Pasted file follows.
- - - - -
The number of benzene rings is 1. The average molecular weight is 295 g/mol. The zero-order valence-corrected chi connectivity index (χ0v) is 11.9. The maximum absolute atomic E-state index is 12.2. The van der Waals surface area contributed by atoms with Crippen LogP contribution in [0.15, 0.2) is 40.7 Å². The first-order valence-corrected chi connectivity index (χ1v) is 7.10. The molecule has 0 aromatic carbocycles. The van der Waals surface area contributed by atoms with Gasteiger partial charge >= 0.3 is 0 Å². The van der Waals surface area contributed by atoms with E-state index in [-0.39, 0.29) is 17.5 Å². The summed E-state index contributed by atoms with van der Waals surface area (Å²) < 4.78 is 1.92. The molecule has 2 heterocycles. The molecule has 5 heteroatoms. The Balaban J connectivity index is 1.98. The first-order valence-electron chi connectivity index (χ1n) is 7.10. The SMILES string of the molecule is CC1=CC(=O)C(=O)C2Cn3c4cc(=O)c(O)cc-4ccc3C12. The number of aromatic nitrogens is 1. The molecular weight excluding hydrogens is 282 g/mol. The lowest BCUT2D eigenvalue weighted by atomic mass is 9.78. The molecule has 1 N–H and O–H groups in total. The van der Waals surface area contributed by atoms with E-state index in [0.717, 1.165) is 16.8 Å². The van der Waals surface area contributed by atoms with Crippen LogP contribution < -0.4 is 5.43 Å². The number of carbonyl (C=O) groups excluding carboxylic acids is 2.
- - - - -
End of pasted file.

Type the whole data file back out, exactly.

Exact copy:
The number of benzene rings is 1. The average molecular weight is 295 g/mol. The zero-order valence-corrected chi connectivity index (χ0v) is 11.9. The maximum absolute atomic E-state index is 12.2. The van der Waals surface area contributed by atoms with Crippen LogP contribution in [0.15, 0.2) is 40.7 Å². The first-order valence-corrected chi connectivity index (χ1v) is 7.10. The molecule has 0 aromatic carbocycles. The van der Waals surface area contributed by atoms with Gasteiger partial charge >= 0.3 is 0 Å². The van der Waals surface area contributed by atoms with E-state index in [-0.39, 0.29) is 17.5 Å². The summed E-state index contributed by atoms with van der Waals surface area (Å²) < 4.78 is 1.92. The molecule has 2 heterocycles. The molecule has 5 heteroatoms. The Balaban J connectivity index is 1.98. The first-order valence-electron chi connectivity index (χ1n) is 7.10. The SMILES string of the molecule is CC1=CC(=O)C(=O)C2Cn3c4cc(=O)c(O)cc-4ccc3C12. The number of aromatic nitrogens is 1. The molecular weight excluding hydrogens is 282 g/mol. The lowest BCUT2D eigenvalue weighted by atomic mass is 9.78. The molecule has 1 N–H and O–H groups in total. The van der Waals surface area contributed by atoms with E-state index in [0.717, 1.165) is 16.8 Å². The van der Waals surface area contributed by atoms with Crippen LogP contribution < -0.4 is 5.43 Å². The number of carbonyl (C=O) groups excluding carboxylic acids is 2.